New life downtown for empty church

By Patrick Yeagle

A long-vacant downtown building is slated for a major renovation, pending city council approval of nearly $1 million in tax increment financing funds.

The plan calls for the empty former Methodist church at 501 E. Capitol Ave. in downtown Springfield to be converted to a mix of business and residential space, including the new headquarters of the Greater Springfield Chamber of Commerce.

Springfield Urban Redevelopment, LLC – a joint venture between the Chamber of Commerce, The Springfield Project and Rock Island-based Economic Growth Corporation – will own and redevelop the building. Funding for the project’s $8.5-million expected cost includes about $3 million in federal tax credits, $985,000 from the Central Area Tax Increment Finance (TIF) District and $4.4 million in borrowing. The TIF money would represent about 11.6 percent of the project’s cost.

The Springfield Economic Development Commission, tasked with evaluating development projects requesting TIF funds, unanimously approved the TIF portion of the church renovation on Dec. 13. The Springfield City Council, which has final authority on TIF disbursements, will likely vote on the proposal in January.

The redevelopment would be anchored by new headquarters for the Chamber of Commerce and The Springfield Project, as well as several apartments. There would be about 1,400 square feet of office space remaining for lease in the main part of the building at the corner of Fifth Street and Capitol Avenue, while the east wing would hold 25 apartments, including 16 one-bedroom units and nine two-bedroom units.

Chris Hembrough, president and CEO of the Greater Springfield Chamber of Commerce, said he’s excited to move the group’s headquarters closer to the heart of downtown. The current headquarters are on Second Street, between Lawrence and South Grand avenues. Still, he says what’s most important is putting a vacant building back into use and generating more property tax revenue.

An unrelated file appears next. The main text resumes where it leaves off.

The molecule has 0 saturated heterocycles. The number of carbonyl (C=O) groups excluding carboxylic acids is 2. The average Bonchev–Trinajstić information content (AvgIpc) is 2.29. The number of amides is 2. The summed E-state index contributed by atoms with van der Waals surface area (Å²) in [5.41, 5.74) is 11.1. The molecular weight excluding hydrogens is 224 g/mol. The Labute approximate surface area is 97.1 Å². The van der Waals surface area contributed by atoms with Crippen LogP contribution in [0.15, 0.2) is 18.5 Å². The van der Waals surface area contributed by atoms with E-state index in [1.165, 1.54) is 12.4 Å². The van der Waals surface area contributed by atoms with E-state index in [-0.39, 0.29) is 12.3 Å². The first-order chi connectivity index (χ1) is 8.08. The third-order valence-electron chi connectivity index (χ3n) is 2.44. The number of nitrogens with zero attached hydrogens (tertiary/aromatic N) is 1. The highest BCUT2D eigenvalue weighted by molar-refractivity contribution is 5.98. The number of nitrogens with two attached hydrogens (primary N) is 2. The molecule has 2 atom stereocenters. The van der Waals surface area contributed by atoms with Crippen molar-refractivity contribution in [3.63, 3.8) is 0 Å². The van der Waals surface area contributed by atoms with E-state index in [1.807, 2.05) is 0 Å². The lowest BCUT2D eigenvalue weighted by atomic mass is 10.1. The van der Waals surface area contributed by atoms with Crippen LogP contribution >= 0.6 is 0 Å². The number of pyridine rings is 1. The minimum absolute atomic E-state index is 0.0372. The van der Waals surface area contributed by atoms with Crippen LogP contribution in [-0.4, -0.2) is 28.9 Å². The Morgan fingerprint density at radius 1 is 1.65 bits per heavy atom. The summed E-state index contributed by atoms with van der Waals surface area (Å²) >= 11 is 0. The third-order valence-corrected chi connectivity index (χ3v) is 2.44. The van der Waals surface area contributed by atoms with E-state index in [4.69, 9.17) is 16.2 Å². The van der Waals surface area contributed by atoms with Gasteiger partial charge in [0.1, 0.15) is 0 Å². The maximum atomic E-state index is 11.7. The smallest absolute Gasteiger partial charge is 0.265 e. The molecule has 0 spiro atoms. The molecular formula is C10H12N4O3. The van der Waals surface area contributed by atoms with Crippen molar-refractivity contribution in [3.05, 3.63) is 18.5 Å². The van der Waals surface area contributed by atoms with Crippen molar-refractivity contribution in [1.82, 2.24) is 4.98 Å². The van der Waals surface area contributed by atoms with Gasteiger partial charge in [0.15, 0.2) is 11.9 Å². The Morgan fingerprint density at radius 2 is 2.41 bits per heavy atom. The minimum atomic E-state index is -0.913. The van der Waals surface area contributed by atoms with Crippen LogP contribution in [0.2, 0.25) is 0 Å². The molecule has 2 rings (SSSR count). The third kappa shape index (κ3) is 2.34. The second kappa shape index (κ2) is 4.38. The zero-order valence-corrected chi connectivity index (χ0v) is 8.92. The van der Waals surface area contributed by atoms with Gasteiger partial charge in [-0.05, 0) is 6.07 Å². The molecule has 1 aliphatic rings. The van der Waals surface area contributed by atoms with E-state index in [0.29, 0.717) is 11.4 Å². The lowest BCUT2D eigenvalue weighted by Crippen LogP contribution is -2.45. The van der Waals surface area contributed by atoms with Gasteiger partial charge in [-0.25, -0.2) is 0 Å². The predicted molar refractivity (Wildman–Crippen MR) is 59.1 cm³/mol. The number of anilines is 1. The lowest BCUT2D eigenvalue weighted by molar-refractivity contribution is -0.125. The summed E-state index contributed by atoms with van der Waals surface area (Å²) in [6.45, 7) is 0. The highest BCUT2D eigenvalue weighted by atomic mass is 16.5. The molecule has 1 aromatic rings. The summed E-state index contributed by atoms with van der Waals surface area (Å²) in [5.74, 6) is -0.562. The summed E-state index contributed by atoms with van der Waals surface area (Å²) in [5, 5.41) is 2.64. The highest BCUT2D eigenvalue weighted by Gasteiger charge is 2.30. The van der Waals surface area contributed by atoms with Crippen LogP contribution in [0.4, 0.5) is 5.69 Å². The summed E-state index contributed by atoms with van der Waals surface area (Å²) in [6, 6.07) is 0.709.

“It’s a property that’s been sitting vacant eight – going on nine – years,” he said. “If you go in, it’s falling apart, but it’s a prominent location in downtown Springfield.”

Brian Hollenback is a partner in Springfield Urban Redevelopment LLC, and he has several similar projects under his belt around the Quad Cities, where he serves as president and CEO of Economic Growth Corporation in Rock Island. Hollenback says he originally connected with business leaders in Springfield through an effort to develop an economic development corporation here. That led to discussions about specific projects, and Hollenback saw the reuse of the empty church in Springfield as a solid investment.

He says the building meets several criteria for rehabilitation: location in a distressed census tract, vacancy, blight and a troubled title history.

“This one hit everything,” he said. “Based on that, it ranked very highly for community impact and reinvestment.”

Additionally, Hollenback says the experienced development team and engagement by the community gave him confidence. Evan Lloyd Architects of Springfield is designing the renovation, while O’Shea Builders of Springfield will handle the construction. Hollenback says the City of Springfield has also been supportive of the project.

“These projects are extremely complex to do,” he said. “With the uncertainty in the current market, that’s what you rely on – the strength of the community support.” u

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